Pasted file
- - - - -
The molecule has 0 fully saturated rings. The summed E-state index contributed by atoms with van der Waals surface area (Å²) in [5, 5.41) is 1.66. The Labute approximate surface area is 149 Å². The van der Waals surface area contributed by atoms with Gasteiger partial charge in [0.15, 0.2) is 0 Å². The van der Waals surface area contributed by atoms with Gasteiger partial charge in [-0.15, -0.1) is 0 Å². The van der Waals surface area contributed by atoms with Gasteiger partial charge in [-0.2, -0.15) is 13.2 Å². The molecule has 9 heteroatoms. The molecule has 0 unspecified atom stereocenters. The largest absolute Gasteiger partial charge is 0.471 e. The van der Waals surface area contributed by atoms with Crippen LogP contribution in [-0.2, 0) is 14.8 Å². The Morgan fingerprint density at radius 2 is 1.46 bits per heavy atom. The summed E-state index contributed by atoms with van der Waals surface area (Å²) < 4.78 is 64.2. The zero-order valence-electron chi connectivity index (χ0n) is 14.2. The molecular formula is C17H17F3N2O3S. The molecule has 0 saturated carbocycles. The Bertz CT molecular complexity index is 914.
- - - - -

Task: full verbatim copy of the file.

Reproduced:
The molecule has 0 fully saturated rings. The summed E-state index contributed by atoms with van der Waals surface area (Å²) in [5, 5.41) is 1.66. The Labute approximate surface area is 149 Å². The van der Waals surface area contributed by atoms with Gasteiger partial charge in [0.15, 0.2) is 0 Å². The van der Waals surface area contributed by atoms with Gasteiger partial charge in [-0.15, -0.1) is 0 Å². The van der Waals surface area contributed by atoms with Gasteiger partial charge in [-0.2, -0.15) is 13.2 Å². The molecule has 9 heteroatoms. The molecule has 0 unspecified atom stereocenters. The largest absolute Gasteiger partial charge is 0.471 e. The van der Waals surface area contributed by atoms with Crippen LogP contribution in [-0.2, 0) is 14.8 Å². The Morgan fingerprint density at radius 2 is 1.46 bits per heavy atom. The summed E-state index contributed by atoms with van der Waals surface area (Å²) < 4.78 is 64.2. The zero-order valence-electron chi connectivity index (χ0n) is 14.2. The molecular formula is C17H17F3N2O3S. The molecule has 0 saturated carbocycles. The Bertz CT molecular complexity index is 914.